New research was presented at the American Diabetes Association’s 72nd Scientific Sessions from June 8-12, 2012 in Philadelphia. The features below highlight just some of the studies that emerged from the conference Heart & Cancer Risks With Insulin The Particulars: Previous research suggests that there may be an association between insulin use and an increased risk of myocardial infarction, stroke, and several types of cancer. However, the long-term impacts of insulin on serious cardiovascular outcomes and cancers in patients at high risk for type 2 diabetes have not been examined. Data Breakdown: A study randomized people at high risk for type 2 diabetes or in the early stages of it to daily insulin glargine injections or no insulin for an average of 6.2 years. No differences in cardiovascular outcomes or the development of any cancer type were observed in the two groups. Patients who received insulin maintained normal glucose levels (90 to 94 mg/dL) throughout the study. Take Home Pearl: Long-term use of insulin glargine in patients at high risk for type 2 diabetes or in the early stages of the disease does not appear to put them at greater risk of developing cardiovascular conditions or cancer. Type 1 & 2 Diabetes Prevalence Increasing in the Young The Particulars: For years, the prevalence of type 1 and type 2 diabetes has been increasing in younger people worldwide. Few data, however, have explored trends in both type 1 and type 2 disease in the United States among younger individuals. Data Breakdown: An analysis from the CDC and NIH found that the prevalence of type 2 diabetes increased 21%, and the...

Setting the Stage for Good Nutrition in Diabetes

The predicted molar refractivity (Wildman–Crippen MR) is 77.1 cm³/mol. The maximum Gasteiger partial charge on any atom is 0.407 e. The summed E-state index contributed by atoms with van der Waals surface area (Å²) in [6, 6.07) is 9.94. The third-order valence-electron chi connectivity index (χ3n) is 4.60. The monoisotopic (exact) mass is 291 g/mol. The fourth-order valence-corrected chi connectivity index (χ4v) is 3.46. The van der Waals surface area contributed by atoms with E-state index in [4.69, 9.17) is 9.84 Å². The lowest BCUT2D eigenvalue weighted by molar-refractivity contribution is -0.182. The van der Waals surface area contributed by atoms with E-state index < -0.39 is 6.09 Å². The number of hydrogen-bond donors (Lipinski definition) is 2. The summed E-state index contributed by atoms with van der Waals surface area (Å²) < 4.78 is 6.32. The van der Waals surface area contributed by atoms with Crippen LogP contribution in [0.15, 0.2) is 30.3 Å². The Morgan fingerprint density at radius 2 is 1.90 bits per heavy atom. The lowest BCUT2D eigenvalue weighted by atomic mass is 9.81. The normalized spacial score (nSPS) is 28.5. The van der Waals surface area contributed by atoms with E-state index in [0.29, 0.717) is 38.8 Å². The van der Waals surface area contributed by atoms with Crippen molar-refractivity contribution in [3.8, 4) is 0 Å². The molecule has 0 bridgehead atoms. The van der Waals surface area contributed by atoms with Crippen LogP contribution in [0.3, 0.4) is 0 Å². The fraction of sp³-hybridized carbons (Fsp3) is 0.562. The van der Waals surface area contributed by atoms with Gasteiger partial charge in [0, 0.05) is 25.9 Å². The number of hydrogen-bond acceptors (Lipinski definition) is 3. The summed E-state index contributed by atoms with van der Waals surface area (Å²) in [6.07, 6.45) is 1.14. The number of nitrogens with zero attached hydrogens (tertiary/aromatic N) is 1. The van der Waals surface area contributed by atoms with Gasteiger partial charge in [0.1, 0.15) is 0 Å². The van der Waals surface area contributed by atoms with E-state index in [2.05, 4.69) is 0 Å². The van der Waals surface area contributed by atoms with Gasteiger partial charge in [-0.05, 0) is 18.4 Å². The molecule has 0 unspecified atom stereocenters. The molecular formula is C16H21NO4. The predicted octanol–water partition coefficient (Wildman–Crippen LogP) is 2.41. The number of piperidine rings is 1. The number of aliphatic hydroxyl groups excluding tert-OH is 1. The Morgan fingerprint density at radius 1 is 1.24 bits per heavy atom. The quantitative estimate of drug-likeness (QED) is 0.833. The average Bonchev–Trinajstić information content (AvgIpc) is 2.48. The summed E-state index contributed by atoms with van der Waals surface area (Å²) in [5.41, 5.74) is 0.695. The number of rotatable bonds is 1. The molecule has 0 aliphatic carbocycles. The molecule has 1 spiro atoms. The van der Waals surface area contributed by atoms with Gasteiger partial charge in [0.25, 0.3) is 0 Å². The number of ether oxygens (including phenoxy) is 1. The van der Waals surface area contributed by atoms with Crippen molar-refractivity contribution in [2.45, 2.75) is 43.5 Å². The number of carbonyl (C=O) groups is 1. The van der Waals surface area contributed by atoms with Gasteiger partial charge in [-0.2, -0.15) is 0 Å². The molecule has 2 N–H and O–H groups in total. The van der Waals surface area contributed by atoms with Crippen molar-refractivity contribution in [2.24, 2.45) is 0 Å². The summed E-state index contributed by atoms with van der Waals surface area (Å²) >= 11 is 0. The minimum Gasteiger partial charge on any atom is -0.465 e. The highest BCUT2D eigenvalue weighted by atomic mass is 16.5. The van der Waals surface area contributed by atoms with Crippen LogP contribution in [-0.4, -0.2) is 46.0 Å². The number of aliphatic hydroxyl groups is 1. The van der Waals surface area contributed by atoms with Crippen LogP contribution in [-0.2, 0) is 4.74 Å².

This Physician’s Weekly feature covering nutritional recommendations and interventions for diabetes was completed in cooperation with the experts at the American Diabetes Association.  Medical nutrition therapy (MNT) is an important part of preventing prediabetes and diabetes, managing existing diabetes, and preventing or slowing the rate of the development of diabetes complications. MNT is also an integral component of diabetes self-management education and training. The goals of MNT are to achieve and maintain healthy A1C, blood pressure, and cholesterol levels by modifying the intake of nutrients and improving lifestyle behaviors. “The United States has about 57 million people with pre-diabetes, and most of these people have problems with being overweight and obese,” says Wahida Karmally, DrPH, RD, CDE, CLS, FNLA. “In addition, people with diagnosed diabetes are often already overweight or obese. Using MNT and increasing physical activity are paramount to managing these individuals.” Clinical practice recommendations on MNT, which are based on scientific evidence, have recently been updated by the American Diabetes Association. Available at http://care.diabetesjournals.org, the recommendations can assist clinicians as they provide MNT to patients and offer strategies for specific patient groups (Table 1). “With MNT, it’s important to address individual nutrition needs,” says Dr. Karmally. “That requires taking into account personal and cultural preferences as well as willingness to change. Another goal is to help people maintain the pleasure of eating by only limiting food choices when indicated by scientific evidence.” Assessing the Evidence Clinical trials and outcome studies of MNT have reported decreases in A1C of about 1% in type 1 diabetes and 1% to 2% in type 2 diabetes, depending on the duration of...